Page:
Review by Karl Verhoven
After an introductory volume combining the first two French albums of Insiders, we’re now down to like for like as the series of graphic novels continues.
As seen in Chechen Guerilla, Najah Cruz is an exceptional woman with a chequered past. Possessing strong ethical and personal motivations, she’s been recruited into a US run secret agency aimed at bringing down a global criminal organisation whose influence stretches into governments and multinational corporations both in the US and elsewhere. Resourceful and skilled, Najah has become trusted by one of its leaders Sam Nachez, after rescuing him from certain death as his machinations in Angola took a setback. Those already close to him, however, don’t trust her.
It’s artist Renaud Garreta who’s the star of the show. Whether illustrating the glamour of Monaco’s yachting community during a Formula One race or the bustling streets of Pakistan his locales convey the required atmosphere. He loves drawing vehicles, yet is disciplined enough to provide a cinematic variation to the many conversational scenes.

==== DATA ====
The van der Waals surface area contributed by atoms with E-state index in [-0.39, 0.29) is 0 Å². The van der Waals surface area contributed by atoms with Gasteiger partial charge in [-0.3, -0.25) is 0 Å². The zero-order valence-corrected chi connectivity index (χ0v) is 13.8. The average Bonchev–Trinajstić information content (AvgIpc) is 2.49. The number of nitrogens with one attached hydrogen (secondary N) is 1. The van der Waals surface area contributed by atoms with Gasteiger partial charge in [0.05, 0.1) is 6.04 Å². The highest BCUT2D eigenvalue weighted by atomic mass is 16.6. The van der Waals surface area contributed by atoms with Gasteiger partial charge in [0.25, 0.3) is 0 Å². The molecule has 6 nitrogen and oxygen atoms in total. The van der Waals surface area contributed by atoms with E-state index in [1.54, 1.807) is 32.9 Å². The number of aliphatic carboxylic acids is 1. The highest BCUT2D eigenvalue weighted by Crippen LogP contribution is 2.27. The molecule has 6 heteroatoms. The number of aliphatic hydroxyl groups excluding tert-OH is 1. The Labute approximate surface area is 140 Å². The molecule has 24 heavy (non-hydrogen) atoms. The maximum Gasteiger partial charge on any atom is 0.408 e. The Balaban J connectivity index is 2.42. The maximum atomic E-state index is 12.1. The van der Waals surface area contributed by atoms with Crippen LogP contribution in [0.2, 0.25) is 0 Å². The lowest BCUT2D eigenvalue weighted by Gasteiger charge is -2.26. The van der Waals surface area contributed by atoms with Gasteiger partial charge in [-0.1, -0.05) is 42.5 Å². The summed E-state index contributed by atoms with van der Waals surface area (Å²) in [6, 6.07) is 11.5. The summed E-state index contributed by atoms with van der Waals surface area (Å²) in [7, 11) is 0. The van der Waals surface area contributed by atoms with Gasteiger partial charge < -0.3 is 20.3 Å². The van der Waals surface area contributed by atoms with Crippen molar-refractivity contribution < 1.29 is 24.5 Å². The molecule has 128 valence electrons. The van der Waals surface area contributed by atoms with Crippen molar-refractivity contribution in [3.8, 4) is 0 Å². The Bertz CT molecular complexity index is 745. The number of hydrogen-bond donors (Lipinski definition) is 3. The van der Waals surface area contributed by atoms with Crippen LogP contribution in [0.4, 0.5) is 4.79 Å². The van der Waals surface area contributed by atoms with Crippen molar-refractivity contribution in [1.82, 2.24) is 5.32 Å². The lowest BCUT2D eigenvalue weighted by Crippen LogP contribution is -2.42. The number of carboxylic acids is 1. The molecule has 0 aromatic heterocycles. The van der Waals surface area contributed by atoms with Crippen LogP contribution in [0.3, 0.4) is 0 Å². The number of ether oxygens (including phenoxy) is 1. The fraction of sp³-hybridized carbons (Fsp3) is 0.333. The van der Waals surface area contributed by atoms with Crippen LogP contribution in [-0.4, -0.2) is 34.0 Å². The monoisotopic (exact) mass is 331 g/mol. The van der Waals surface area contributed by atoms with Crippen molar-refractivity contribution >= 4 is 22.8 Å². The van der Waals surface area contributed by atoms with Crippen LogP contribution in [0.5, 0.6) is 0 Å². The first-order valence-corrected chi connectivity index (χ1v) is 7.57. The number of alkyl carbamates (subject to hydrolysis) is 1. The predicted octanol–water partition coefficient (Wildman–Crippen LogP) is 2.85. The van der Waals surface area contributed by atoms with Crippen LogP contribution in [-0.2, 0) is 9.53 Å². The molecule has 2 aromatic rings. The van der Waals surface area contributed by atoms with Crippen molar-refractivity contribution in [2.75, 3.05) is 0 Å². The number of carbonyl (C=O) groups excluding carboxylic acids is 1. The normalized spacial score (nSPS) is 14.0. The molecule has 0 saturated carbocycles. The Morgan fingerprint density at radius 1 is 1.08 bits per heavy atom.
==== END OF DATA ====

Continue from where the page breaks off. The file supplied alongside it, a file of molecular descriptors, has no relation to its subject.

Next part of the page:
While Najah’s undercover status isn’t without its problems, matters are far more serious in Washington for the other two members of the Insiders, neither of whom are in the best of health by the midway point. Vested interests have discovered the organisation exists and want more information, whatever it takes.
Chechen Guerilla was far from an unqualified success, burdened by an over-complex plot, an extended cast, too many extraneous explanations and woefully unconvincing dialogue throughout. Missiles for Islamabad is an improvement in all but one quarter. Jean-Claude Bartoll doesn’t bother to conceal the black hats, which means the reader has the advantage of Najah, still attempting to piece everything together. The remaining weakness is dialogue. While not as poor as previously, much remains expository, and it still lacks naturalism while tending to overwrought: “You’re a spy. I’m gonna waste you Najah!” or “I’ll have your head Najah Cruz or whatever your name is”. Is it not read out aloud before being committed to print?
The plot works its way to Islamabad, ending on a cliffhanger that’s continued in The Afghan Trap.